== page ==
Tuesday, September 29, 2009

Tuesday's Tips and Techniques for Watercolor Painting

Practice Strokes
Another great use for those left over scraps from trimming watercolor paper down to size or removing those giant watermarks and embossed logos is practicing strokes.

Let's just say you're trying to get the right stroke for painting those whispy leafless tree limbs. Pick up a scrap of watercolor paper and practice. You don't want those strokes to look all the same. You want variety in shape and size. A patchy scruff of grass, do you have the right color, the right brush, the right amount of paint and water?

A scrap of watercolor paper is perfect for practicing until you get the desired stroke down pat.

Monday, September 28, 2009

Simplicity in Abstract Art

Umber Drips
by Artist Rita Squier

Original Watercolor Painting
Size: 11" x 15"

Sometimes it is the sheer simplicity in abstract art that is the most fascinating. As with almost any style of painting you can create your own story behind a piece. The subtle changes in light and value, the mood, the colors, contribute to creating a very subjective meaning, a very personal experience for each individual person. I believe everyone has their own take on what they see and what they feel about a painting. Sure you can contemplate what the artist was thinking, what the artist was trying to paint ... give it a try ...

What do you see in this painting?
What is the feeling in this painting?
What was the artist thinking about when creating this painting?

Friday, September 25, 2009

Naming A Painting

Death of a Frog
by Artist Rita Squier

Abstract Painting
Watercolor, India Ink & Gouache
Size: 11 x 15 inches

Naming a painting is sometimes more difficult than painting the painting itself. Here is a painting I created either in or in preparation for one of the abstract watercolor classes I teach. At the time it was created and when I was preparing to show it to my students, it did not have a name. I was holding up the painting, talking about it and the techniques. I looked at the ink splotch in the middle of the painting and thought it looked like frog's legs, as though he was trying to leap through the painting but got stuck. The title just came to me ... Death of a Frog. I know a little bit morbid and so unlike me. But the title just stuck, just like the frog was stuck in the center of the painting.

This painting and more are available in my new Abstract Art section of my Etsy Shop.


Tuesday, September 22, 2009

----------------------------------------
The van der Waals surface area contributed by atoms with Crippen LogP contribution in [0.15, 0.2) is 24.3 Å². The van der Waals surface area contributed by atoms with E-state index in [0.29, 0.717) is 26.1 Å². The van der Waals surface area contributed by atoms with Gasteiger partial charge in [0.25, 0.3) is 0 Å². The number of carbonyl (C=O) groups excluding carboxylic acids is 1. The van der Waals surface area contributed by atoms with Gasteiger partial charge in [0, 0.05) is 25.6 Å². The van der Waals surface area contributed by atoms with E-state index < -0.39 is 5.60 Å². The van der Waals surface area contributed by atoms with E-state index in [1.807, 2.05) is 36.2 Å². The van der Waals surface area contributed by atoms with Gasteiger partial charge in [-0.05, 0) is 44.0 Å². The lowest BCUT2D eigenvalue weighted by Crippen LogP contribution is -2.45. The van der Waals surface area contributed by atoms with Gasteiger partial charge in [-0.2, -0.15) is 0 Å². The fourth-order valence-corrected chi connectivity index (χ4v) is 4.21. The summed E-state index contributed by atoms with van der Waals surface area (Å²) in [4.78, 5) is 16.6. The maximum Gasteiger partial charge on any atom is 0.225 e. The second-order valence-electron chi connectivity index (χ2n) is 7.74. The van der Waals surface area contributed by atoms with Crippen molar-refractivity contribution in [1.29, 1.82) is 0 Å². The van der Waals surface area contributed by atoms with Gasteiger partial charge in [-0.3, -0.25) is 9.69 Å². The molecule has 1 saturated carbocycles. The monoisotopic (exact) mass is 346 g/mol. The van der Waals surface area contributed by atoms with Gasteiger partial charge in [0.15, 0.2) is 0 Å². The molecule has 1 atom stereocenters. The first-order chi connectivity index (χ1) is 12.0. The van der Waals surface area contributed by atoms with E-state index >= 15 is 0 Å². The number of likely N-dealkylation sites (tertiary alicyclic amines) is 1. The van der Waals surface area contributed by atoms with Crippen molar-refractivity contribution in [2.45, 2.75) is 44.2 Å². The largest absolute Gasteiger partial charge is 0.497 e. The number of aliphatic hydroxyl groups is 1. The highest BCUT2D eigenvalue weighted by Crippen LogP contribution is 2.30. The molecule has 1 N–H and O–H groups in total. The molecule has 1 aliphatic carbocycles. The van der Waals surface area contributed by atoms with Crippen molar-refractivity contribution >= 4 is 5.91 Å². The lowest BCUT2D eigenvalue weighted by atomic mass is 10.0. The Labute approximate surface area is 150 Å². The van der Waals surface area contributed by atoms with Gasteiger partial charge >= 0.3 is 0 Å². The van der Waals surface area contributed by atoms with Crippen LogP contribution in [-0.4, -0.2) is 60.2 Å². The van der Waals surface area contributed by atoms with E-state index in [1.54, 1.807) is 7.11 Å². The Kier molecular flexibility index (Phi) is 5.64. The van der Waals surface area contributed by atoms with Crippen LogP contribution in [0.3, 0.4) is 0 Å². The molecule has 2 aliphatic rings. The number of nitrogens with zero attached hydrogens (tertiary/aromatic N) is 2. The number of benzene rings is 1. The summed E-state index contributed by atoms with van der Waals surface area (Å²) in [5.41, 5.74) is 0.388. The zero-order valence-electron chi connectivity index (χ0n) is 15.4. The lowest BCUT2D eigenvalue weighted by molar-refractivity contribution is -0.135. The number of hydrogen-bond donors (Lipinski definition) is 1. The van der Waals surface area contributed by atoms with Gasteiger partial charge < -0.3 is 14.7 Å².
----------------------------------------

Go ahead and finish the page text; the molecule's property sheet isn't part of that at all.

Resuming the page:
Tuesday's Tips and Techniques for Watercolor Painting

Tilting with Tape
Most often it is advantageous to tilt your watercolor board when you paint with watercolors. Even a slight tilt helps the colors mix and mingle. Wet into wet brush strokes magically disappear as you paint if your board is tilted. The angle at which you paint may differ depending upon your own style and comfort. Some people prefer a steep angle and some a simple slight angle. Tilting just the board and not the entire table top is best, then all your equipment, paint, water containers can all sit flat on the table.

A quick and easy way to tilt your watercolor board, simply slide your roll of masking tape underneath the top center edge of your board.

Monday, September 21, 2009

Abstract Watercolors

The Window
by Artist Rita Squier

Original Watercolor & Wax Resist Painting
Size: 11" x 15" inches

This is a cool abstract watercolor painting created with wax ... white candle wax, plastic wrap, kosher salt and cotton string.

Friday, September 18, 2009

Ready for Autumn?

Autumn Jewels
by Artist Rita Squier

Original Watercolor Painting
ACEO - Art Card
Size: 2.5 x 3.5 inches

Pretty soon the autumn leaves will be turning glorious colors. Then ... it will be time to rake up all those leaves. Enjoy the beautiful weather!

Tuesday, September 15, 2009

Tuesday's Tips and Techniques for Watercolor Painting

Scraps for Colors
Watercolor paper comes in big sheets 22" x 30" inches. Often times we trim down the big sheets to paint a bunch of smaller paintings. There are times when I do not want the company's huge watermark showing up on my paintings, so I will trim those off too.